The NSW regulator wasn’t giving anything away about whether it would give Genting billionaire KT Lim the same approval that it has given rival Packer. One would assume that there would have to be a damn good reason to reject Lim and approve Packer.

Cricket Australia, Ten Network, Nine Entertainment

It’s very appropriate to move from a discussion about the Packers to a story about Australian cricket broadcasting, which is something the family name is synonymous with.

Ten has pitted itself firmly against the home of Australian cricket, Nine Entertainment, with a $500 million cash offer for the next five-year broadcasting contract. For a company with a market cap of $827 million, that’s a big deal.

News has also emerged that Ten is on the cusp of announcing that it has also won the rights to broadcast the Russian Winter Olympics in 2014 for around $20 million.

It’s clear that the troubled free-to-air TV station is doing more than trying to rekindle its rapport with younger viewers, which would suit Cricket Australia, which is trying to connect with the next generation of viewers perhaps not charmed by the Benauds of the world.

Ten is pitching for sports broadcasting rights because that’s the currency of the free-to-air broadcasters.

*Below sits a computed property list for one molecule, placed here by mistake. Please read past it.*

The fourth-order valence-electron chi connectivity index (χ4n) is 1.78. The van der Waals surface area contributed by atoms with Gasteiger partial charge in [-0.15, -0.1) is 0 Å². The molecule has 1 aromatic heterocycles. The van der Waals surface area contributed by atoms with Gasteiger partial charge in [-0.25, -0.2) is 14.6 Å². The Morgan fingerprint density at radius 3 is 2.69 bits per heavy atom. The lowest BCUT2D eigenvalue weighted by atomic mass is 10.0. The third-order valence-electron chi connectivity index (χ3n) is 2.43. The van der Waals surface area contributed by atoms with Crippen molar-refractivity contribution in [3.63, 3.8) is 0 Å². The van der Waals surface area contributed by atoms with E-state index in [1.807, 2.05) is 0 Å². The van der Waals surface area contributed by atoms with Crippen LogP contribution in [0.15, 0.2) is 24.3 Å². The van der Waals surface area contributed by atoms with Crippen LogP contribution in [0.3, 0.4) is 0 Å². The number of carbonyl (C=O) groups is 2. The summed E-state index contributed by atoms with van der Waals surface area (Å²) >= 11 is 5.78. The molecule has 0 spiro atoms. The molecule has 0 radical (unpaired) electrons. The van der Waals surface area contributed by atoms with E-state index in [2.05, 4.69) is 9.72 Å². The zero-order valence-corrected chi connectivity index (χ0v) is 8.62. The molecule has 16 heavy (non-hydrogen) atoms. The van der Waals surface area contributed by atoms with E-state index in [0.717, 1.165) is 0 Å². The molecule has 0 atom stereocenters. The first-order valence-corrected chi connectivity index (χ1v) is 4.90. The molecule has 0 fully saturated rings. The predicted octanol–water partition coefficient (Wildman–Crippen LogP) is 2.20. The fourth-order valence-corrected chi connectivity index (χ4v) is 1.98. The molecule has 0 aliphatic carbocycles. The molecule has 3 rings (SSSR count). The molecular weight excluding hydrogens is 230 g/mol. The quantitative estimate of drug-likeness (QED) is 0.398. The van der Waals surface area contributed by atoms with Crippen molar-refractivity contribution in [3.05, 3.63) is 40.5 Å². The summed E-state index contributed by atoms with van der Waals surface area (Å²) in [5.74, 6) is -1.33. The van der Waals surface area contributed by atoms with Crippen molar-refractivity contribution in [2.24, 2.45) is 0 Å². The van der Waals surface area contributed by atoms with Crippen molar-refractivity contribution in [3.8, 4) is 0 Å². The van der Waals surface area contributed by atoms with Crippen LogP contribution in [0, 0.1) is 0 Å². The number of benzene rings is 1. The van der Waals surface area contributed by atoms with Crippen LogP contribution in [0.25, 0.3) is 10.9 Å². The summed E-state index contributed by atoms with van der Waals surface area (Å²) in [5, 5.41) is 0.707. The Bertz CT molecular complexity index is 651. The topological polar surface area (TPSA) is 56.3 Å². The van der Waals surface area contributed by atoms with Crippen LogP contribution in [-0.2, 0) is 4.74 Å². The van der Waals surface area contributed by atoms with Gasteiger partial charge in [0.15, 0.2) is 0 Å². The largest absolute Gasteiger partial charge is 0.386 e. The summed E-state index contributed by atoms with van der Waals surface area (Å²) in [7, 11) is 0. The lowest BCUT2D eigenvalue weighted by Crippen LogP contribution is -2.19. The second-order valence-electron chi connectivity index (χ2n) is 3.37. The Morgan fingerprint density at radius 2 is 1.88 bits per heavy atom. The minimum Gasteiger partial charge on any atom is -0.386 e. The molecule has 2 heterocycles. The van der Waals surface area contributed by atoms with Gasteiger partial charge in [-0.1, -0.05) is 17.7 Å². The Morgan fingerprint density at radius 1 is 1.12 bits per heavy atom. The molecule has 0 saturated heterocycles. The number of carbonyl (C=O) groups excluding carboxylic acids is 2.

Cricket Australia is also engaged in a legal dispute with Nine over the last-rights nature of its existing broadcast contract. Basically, Cricket Australia believes rights to the Big Bash League, which didn’t exist when the last contract with Nine was signed, do not fall under Nine’s ‘last rights’.

It’s an interesting debate. What happens if Big Bash games are clearly being scheduled at the expense of other formats that Nine does have the right to broadcast? Indeed some of the players are concerned there are too many 20/20 matches being scheduled… that is, of course, until the cheque arrives in the mail.

Rio Tinto, Carlyle Group

US private equity giant Carlyle Group has reportedly lodged a bid for Rio Tinto’s 80 per cent stake in the Northparkes copper-gold mine in central New South Wales as new boss Sam Walsh looks to offload non-core assets.

Dow Jones, citing a person familiar with the situation, reported that the price of the offer remains unknown, but analysts from Commonwealth Bank of Australia believe it could raise as much as $US1 billion ($997.0 million).

Carlyle isn’t the only private equity major thought to be circling Northparkes. Reports have also pointed towards Kohlberg Kravis Roberts.